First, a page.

I don’t like to be provocative (believe it or not), so I hesistated more than once before posting this. But I now think that for whatever it’s worth, I need to speak up.
Like so many others, my heart has been breaking for the people of Haiti. Such a profound catastrophe–it’s hard to watch, but nearly impossible to look away from it. However, it has been awesome to see how many people are responding to their plight with compassion and generosity and prayer.
Donald Miller wrote a post on his blog that I felt was a very thoughtful response to Pat Robertson’s inflammatory remarks yesterday about Haiti’s “pact with the devil”. I had not heard Robertson’s remarks, but I had seen the Twitter feed flooded with angry reactions to them…and despite Miller’s calls for restraint and compassion across the board, some of his commenters did not heed his counsel. One angry person told Robertson to go to hell. (I understand he isn’t the only one.) Another insisted that berating Robertson was justified, that it was time to “call a spade a spade.”
I finally had to go and watch the video on YouTube to see just what had caused the uproar. And in the interest of fairness…well, okay. Let’s call a spade a spade.
Were Robertson’s remarks inappropriate? Yes.
Did he speak out of turn? You bet.
Were his remarks untimely? Insensitive? Provocative? Hurtful? Yes to all four. Incredibly so.
Did Robertson say that this earthquake was God’s judgment on the Haitian people?
No. He did not.
I watched it twice to be sure. Watch it for yourself. He didn’t say it.
Did Robertson actually say the Haitian people deserved the earthquake, or that they brought this catastrophe upon themselves?
No. He didn’t say those things, either. (And this is important to bring up–because based solely on the hate-filled responses I read, I really thought he must have said those things to bring such a huge reaction. But he didn’t. I listened for it. It isn’t there.)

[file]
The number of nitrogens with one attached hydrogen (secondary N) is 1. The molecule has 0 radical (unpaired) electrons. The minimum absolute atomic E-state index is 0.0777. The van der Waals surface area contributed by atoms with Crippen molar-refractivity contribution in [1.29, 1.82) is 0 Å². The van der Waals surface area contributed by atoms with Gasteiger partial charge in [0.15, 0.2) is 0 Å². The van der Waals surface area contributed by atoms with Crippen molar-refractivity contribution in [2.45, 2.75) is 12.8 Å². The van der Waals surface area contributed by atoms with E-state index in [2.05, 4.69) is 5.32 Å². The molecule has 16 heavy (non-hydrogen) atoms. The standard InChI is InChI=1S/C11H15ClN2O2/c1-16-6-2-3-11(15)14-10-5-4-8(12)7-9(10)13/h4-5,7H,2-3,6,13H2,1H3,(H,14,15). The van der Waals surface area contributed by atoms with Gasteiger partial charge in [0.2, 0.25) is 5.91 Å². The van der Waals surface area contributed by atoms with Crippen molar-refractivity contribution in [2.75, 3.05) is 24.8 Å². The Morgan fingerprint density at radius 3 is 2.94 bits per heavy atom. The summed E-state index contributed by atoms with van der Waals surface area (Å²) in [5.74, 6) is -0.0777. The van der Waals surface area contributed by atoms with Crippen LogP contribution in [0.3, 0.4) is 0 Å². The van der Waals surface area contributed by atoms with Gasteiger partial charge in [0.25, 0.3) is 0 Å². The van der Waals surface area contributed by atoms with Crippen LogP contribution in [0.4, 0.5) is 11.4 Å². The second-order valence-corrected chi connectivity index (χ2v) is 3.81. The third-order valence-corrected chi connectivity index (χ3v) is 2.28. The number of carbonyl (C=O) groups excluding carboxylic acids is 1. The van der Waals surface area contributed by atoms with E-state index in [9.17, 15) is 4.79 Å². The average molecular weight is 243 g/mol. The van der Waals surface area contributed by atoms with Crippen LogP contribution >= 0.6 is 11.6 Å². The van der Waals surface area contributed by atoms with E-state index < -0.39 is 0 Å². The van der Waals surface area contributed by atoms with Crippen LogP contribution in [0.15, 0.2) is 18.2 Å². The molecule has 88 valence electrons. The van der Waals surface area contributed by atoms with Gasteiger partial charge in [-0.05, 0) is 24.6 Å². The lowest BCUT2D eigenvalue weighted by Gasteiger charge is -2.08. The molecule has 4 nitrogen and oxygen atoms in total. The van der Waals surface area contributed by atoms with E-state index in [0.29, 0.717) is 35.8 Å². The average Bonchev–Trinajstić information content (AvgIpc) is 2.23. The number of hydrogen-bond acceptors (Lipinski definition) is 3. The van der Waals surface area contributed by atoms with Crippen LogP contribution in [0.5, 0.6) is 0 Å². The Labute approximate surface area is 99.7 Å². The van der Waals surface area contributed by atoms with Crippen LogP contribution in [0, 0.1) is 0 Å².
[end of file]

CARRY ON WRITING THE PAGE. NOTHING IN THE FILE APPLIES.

So if he didn’t blame the people of Haiti for this calamity, who did Robertson blame?
He blamed the devil. Or perhaps, to put it more specifically…he blamed the Haitian ancestors who (according to Robertson) made a deal with the devil many years ago.
Robertson said that in Haiti’s history–nearly 200 years ago–they had made a pact with the devil to break free from French rule, and that the devil had taken them up on it…and that Haiti had had a “cursed” history of catastrophe and trouble since then. This is a claim that I know many people would consider absurd (although I also know Christians to whom it would make a lot of sense). It is a claim that certainly cannot be proven, and is certain to be divisive, even among Christians. But I heard no insinuation that God was punishing Haiti, and no insinuation that the people currently alive in Haiti brought this on themselves. I heard none of that–although I can see how it could be interpreted that way. Rather, it sounded more to me like he was saying that the devil was taking advantage of a centuries-old invitation and using it to harm the innocent–not just through the earthquake, but through a long string of bad events.